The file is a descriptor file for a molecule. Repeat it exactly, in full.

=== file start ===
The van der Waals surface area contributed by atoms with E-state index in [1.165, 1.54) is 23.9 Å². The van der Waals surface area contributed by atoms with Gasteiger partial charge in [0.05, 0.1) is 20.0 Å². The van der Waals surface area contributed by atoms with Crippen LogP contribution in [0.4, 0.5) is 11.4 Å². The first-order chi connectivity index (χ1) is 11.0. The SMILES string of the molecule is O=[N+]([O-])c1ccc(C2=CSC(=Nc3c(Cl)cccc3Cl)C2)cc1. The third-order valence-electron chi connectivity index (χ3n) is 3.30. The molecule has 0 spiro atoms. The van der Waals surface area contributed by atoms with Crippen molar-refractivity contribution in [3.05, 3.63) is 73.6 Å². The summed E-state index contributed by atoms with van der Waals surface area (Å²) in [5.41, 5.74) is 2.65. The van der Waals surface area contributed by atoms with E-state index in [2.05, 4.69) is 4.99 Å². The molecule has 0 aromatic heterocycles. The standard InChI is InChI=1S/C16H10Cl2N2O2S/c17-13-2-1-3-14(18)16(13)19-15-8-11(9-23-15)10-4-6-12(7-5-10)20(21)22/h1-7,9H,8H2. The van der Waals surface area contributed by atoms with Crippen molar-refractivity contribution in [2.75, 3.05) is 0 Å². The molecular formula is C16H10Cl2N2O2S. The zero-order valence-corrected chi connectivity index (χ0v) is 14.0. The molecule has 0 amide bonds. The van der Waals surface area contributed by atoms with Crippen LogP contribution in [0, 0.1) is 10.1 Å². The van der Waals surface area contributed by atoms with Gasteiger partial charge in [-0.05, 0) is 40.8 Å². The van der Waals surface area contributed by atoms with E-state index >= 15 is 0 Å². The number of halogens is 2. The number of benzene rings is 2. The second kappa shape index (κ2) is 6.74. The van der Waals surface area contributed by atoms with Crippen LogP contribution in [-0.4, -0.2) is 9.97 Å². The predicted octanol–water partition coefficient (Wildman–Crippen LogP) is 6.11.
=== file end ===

The van der Waals surface area contributed by atoms with E-state index in [1.165, 1.54) is 23.9 Å². The van der Waals surface area contributed by atoms with Gasteiger partial charge in [0.05, 0.1) is 20.0 Å². The van der Waals surface area contributed by atoms with Crippen LogP contribution in [0.4, 0.5) is 11.4 Å². The first-order chi connectivity index (χ1) is 11.0. The SMILES string of the molecule is O=[N+]([O-])c1ccc(C2=CSC(=Nc3c(Cl)cccc3Cl)C2)cc1. The third-order valence-electron chi connectivity index (χ3n) is 3.30. The molecule has 0 spiro atoms. The van der Waals surface area contributed by atoms with Crippen molar-refractivity contribution in [3.05, 3.63) is 73.6 Å². The summed E-state index contributed by atoms with van der Waals surface area (Å²) in [5.41, 5.74) is 2.65. The van der Waals surface area contributed by atoms with E-state index in [2.05, 4.69) is 4.99 Å². The molecule has 0 aromatic heterocycles. The standard InChI is InChI=1S/C16H10Cl2N2O2S/c17-13-2-1-3-14(18)16(13)19-15-8-11(9-23-15)10-4-6-12(7-5-10)20(21)22/h1-7,9H,8H2. The van der Waals surface area contributed by atoms with Crippen molar-refractivity contribution in [2.75, 3.05) is 0 Å². The molecular formula is C16H10Cl2N2O2S. The zero-order valence-corrected chi connectivity index (χ0v) is 14.0. The molecule has 0 amide bonds. The van der Waals surface area contributed by atoms with Crippen LogP contribution in [0, 0.1) is 10.1 Å². The van der Waals surface area contributed by atoms with Gasteiger partial charge in [-0.05, 0) is 40.8 Å². The van der Waals surface area contributed by atoms with E-state index >= 15 is 0 Å². The number of halogens is 2. The number of benzene rings is 2. The second kappa shape index (κ2) is 6.74. The van der Waals surface area contributed by atoms with Crippen LogP contribution in [-0.4, -0.2) is 9.97 Å². The predicted octanol–water partition coefficient (Wildman–Crippen LogP) is 6.11.